Posts Tagged ‘science’

What do plants and humans have in common? Actually, more than most people realize.

Plants possess a number of amazing properties and they can “behave” similar to us.

Plants are very much alive. Not only do they dislike human noise but they also posses the capacity to learn and communicate. Perhaps even more astonishing is that plants can also make music and they can sing.

Plants can also sense danger and know exactly how to avoid predators.

In recent years, scientists have uncovered surprising biological connections between humans and other forms of life.Researchers have revealed that plant and human biology is much closer than has ever been understood and the study of these similarities could uncover the biological basis of diseases like cancer as well as other “animal” behaviors.

Not long ago, a group of researchers discovered that although plants are deaf they can feel, see, smell and remember

Now, according to a recent study plants can also be altruistic!

The researchers looked at corn, in which each fertilized seed contained two “siblings” — an embryo and a corresponding bit of tissue known as endosperm that feeds the embryo as the seed grows, said CU-Boulder Professor Pamela Diggle. They compared the growth and behavior of the embryos and endosperm in seeds sharing the same mother and father with the growth and behavior of embryos and endosperm that had genetically different parents.

Plants and humans can behave in a similar way!
“The results indicated embryos with the same mother and father as the endosperm in their seed weighed significantly more than embryos with the same mother but a different father,” said Diggle, a faculty member in CU-Boulder’s ecology and evolutionary biology department. “We found that endosperm that does not share the same father as the embryo does not hand over as much food — it appears to be acting less cooperatively.”

“One of the most fundamental laws of nature is that if you are going to be an altruist, give it up to your closest relatives,” said Friedman.

“Altruism only evolves if the benefactor is a close relative of the beneficiary. When the endosperm gives all of its food to the embryo and then dies, it doesn’t get more altruistic than that.”

In corn reproduction, male flowers at the top of the plants distribute pollen grains two at a time through individual tubes to tiny cobs on the stalks covered by strands known as silks in a process known as double fertilization. When the two pollen grains come in contact with an individual silk, they produce a seed containing an embryo and endosperm. Each embryo results in just a single kernel of corn, said Diggle.

Studies show plants can be altruisti.
The team took advantage of an extremely rare phenomenon in plants called “hetero-fertilization,” in which two different fathers sire individual corn kernels, said Diggle, currently a visiting professor at Harvard. The manipulation of corn plant genes that has been going on for millennia — resulting in the production of multicolored “Indian corn” cobs of various colors like red, purple, blue and yellow — helped the researchers in assessing the parentage of the kernels, she said.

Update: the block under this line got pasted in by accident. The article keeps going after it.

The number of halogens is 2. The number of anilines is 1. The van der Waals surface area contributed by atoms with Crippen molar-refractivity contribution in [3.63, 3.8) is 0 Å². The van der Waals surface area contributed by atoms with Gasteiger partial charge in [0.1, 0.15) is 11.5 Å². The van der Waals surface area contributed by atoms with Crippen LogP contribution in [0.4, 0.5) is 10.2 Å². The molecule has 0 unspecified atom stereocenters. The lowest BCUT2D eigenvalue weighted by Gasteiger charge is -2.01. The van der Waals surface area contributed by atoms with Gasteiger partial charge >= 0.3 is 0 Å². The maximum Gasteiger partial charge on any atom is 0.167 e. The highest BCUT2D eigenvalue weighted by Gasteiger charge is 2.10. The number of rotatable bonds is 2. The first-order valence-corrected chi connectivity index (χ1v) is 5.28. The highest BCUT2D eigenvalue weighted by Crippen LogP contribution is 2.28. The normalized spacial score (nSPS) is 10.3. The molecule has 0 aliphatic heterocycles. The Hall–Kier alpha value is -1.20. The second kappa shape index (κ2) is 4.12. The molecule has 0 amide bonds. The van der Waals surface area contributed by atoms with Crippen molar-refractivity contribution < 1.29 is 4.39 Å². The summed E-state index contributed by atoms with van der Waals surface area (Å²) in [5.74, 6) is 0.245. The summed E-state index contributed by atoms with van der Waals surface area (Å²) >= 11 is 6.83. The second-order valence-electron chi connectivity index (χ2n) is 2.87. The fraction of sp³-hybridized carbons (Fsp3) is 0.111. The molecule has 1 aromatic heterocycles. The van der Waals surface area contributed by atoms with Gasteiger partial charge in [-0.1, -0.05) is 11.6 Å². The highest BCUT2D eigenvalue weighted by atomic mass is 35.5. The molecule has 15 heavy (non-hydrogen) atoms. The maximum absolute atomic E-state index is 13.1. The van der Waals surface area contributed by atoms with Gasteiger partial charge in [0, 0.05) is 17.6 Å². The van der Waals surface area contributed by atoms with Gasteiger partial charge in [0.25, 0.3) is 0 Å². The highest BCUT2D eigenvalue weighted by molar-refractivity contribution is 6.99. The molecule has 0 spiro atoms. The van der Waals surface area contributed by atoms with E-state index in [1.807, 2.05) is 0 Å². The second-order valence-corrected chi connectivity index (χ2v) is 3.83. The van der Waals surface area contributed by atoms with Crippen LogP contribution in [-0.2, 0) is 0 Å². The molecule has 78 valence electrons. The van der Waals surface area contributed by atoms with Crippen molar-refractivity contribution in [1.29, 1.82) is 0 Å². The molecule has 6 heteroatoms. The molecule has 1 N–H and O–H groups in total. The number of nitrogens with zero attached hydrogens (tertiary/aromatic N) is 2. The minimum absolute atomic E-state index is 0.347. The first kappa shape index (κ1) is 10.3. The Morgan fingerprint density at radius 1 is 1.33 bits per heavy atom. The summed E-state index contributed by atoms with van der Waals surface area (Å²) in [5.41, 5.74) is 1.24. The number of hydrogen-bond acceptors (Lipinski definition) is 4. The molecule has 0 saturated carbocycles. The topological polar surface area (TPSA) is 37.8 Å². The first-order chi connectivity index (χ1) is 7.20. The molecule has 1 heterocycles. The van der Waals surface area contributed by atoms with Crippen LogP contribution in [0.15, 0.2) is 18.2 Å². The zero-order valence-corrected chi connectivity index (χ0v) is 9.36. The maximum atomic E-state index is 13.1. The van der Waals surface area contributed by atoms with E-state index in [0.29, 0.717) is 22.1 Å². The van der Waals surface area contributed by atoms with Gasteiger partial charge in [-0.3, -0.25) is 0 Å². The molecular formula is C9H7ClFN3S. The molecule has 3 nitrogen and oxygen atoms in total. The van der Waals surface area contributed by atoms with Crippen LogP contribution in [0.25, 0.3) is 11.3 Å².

Wu, who cultivated the corn and harvested more than 100 ears over a three-year period, removed, mapped and weighed every individual kernel out of each cob from the harvests. While the majority of kernels had an endosperm and embryo of the same color — an indication they shared the same mother and father — some had different colors for each, such as a purple outer kernel with yellow embryo.

Wu was searching for such rare kernels — far less than one in 100 — that had two different fathers as a way to assess cooperation between the embryo and endosperm.

“It was very challenging and time-consuming research,” said Friedman. “It was like looking for a needle in a haystack, or in this case, a kernel in a silo.”

Endosperm — in the form of corn, rice, wheat and other crops — is critical to humans, providing about 70 percent of calories we consume annually worldwide.

“The tissue in the seeds of flowering plants is what feeds the world,” said Friedman, who also directs the Arnold Arboretum at Harvard.

“If flowering plants weren’t here, humans wouldn’t be here.”

© MessageToEagle.com

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Amazing Phenomenon Of Singing Plants

Posted: December 30, 2012 by phaedrap1 in Science, Spirituality
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Plants are very much alive. Not only do they dislike human noise but they also posses the capacity to learn and communicate.

Perhaps even more astonishing is that plants can also make music.

Have you ever heard the incredible music of the plants? No? Are you waiting for an invitation? Find some cheap airline tickets, hop on a plane and fly down to hear the wonderful sounds these plants can make.